Much-needed rain in the past couple of months has helped to alleviate pressure on South African farmers in a number of provinces, but significant rainfall over the next few months is essential to ensure the full replenishment of irrigation dams, agricultural economists have warned.
“Eight provinces were declared drought disaster areas early in 2016, which indicates both the severity and extent of the drought,” said John Purchase, CEO of the Agricultural Business Chamber, this week.
Fanie Brink, an independent agriculture analyst, said the general outlook at the end of 2016 was much better than a year ago. “Grazing was restored very well in those areas that were blessed with good rains,” Brink said. But some areas remained dry.
The Department of Agriculture, Forestry and Fisheries is expected to release preliminary information later this month about the areas planted with maize and other crops such as soya beans and sunflowers, and the first harvest forecasts.
Purchase said these crops were looking good in the eastern and central areas of Mpumalanga, and in the eastern and northern Free State, but bad in the western Free State and the southern region of North West.
In those areas where the outlook was bad, “a number of farmers have not been able to plant because of a lack of finance and insufficient soil water”, Purchase said.
“Due to the decline in the national herd [cattle] as farmers were forced to sell off livestock, and with herd rebuilding now a priority, red meat supply will be constrained over the next couple of months, probably resulting in somewhat higher meat prices.”
Due to low dam levels and irrigation quotas being implemented in many irrigation schemes, vegetable and fruit production was generally constrained, and would probably remain so into the next season, Purchase said, because dam levels were expected to remain low.
He said the recently harvested wheat crop was estimated at more than 20% higher than the previous season’s 1.44million tons. But this still meant South Africa would have to import close to half its requirements.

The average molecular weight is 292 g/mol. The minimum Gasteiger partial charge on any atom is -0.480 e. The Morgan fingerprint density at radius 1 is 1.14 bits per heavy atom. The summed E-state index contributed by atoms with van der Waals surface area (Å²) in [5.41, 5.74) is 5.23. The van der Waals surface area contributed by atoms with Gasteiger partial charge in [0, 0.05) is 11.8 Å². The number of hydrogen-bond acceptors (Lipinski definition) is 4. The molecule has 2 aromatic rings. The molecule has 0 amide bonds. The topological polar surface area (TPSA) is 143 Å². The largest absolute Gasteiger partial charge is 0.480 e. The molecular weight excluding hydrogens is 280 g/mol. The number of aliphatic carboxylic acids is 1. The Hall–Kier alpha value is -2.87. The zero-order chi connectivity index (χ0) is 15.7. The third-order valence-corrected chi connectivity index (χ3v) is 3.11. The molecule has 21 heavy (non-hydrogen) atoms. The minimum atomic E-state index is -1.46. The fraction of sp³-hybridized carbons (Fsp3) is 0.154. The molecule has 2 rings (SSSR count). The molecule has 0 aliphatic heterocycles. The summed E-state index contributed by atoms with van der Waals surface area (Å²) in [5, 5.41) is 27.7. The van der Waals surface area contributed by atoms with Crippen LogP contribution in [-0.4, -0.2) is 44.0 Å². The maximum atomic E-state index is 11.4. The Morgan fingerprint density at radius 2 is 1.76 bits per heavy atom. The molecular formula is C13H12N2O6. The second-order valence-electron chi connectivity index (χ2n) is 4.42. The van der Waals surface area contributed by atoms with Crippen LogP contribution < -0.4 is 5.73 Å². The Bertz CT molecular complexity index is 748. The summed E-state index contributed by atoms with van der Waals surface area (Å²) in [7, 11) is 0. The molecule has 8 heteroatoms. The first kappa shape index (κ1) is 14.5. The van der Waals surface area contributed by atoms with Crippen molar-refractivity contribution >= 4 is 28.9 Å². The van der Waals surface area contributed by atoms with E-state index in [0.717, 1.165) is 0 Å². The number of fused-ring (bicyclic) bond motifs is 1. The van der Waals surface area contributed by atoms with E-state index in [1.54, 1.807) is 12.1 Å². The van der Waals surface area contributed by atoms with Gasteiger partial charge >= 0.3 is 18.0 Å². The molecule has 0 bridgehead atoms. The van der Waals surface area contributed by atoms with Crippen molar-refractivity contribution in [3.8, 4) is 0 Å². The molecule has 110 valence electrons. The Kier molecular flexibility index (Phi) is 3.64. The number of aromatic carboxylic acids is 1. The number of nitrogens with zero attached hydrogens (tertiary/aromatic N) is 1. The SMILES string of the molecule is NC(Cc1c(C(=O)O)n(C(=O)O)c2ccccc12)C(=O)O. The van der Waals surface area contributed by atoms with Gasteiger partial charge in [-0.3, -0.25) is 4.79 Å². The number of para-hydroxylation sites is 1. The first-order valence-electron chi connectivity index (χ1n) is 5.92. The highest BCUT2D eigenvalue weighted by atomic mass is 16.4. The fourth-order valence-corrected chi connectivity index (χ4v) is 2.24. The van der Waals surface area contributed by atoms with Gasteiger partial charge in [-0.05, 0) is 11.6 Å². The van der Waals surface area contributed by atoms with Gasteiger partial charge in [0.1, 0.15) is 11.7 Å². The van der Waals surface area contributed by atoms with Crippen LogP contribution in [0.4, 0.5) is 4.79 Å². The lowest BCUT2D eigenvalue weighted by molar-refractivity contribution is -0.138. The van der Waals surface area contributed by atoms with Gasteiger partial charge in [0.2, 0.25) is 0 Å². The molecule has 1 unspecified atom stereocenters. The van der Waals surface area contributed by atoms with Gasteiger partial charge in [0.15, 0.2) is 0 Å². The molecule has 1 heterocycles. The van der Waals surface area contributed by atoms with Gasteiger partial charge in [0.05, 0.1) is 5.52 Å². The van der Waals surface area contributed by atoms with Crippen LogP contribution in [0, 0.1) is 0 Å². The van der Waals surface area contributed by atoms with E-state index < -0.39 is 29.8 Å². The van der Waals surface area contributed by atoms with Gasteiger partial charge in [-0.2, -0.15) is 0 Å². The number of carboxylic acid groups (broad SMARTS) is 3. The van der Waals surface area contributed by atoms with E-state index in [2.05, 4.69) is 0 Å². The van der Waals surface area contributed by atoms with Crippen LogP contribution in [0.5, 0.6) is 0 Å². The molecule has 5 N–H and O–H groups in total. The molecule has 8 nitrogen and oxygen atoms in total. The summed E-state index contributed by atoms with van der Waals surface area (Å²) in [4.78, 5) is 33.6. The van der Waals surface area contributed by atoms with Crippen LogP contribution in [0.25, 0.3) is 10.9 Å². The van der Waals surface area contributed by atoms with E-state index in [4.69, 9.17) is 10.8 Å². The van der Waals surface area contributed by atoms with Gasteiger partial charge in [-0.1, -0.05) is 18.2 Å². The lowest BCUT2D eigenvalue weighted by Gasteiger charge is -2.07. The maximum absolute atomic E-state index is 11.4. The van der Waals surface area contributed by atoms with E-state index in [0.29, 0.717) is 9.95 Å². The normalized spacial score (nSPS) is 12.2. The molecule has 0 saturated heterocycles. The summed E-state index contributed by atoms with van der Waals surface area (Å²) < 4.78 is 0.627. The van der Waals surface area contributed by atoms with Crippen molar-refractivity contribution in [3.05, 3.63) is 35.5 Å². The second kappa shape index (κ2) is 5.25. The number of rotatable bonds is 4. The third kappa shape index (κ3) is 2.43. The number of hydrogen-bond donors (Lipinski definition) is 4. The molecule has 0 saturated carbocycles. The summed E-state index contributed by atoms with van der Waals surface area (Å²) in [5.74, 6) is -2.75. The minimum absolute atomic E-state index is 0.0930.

Brink said the country had imported wheat for many years, “mainly because production is not very profitable and farmers are still struggling to get an appropriate import tariff”.
South Africa would continue to import maize until farmers started to deliver the “new season” maize from early April. “We will need to produce about 10 million tons of maize for human and animal consumption and to supply neighbouring countries, as well as to build up a million tons carry-over stock for next year,” Brink said.
Purchase said food inflation was expected to slow, but much would depend on the size of the maize crop and the impact on maize pricing, which oscillates between export parity and import parity, depending on supply and demand dynamics.
Other than access to markets, our other major problems have been finances, because the banks are refusing to fund anything now, and a lack of agricultural expertise
“Other factors, such as currency exchange rates, will also play a major role in determining food inflation,” Purchase said.
Brink said if there were good rains in the next two months, the impact on food prices would be low, “especially if we don’t have to import maize from about April/May”.
But Chris van Zyl, an assistant general manager for policy liaison at the Transvaal Agricultural Union, said it was accepted that consumers would to be prepared for increases.
Mandla Buthelezi, KwaZulu-Natal president of the National African Farmers’ Union, an association of emerging black farmers, said they had mixed feelings about 2017.
“In the central and North Coast areas of KwaZulu-Natal, planting normally starts during the first week of November. Although we had good rains in October, the sudden heatwave in November dampened our spirits. Even when you drive around KwaZulu-Natal you will see our biggest dams, like Jozini and Midmar, are not what we know them to be. Even big rivers like the uThukela have reduced quite significantly.”
Buthelezi said a handful of farmers had quit farming, despite the building of the King Cetshwayo Fresh Produce Market in Empangeni and a government procurement programme requiring public institutions to buy 30% of their fresh produce from black farmers.
“Other than access to markets, our other major problems have been finances, because the banks are refusing to fund anything now, and a lack of agricultural expertise. You can see just by talking to some of our members that they have given up hope,” he said.
Stephen Mohale, a farmer from Giyani in Limpopo and a supplier of tomatoes and spices to the Joburg Market and Tshwane Fresh Produce Market, said he had survived thanks to his many boreholes. “The drought was bad for the cattle … But the rains have been good lately and I have gone back to full production with my cattle.
“The only problem is that we are farming on trust land that is owned by the traditional authorities. We have approached the government for the land but it has been in vain. You can’t farm the way you want on land you don’t own,” he said.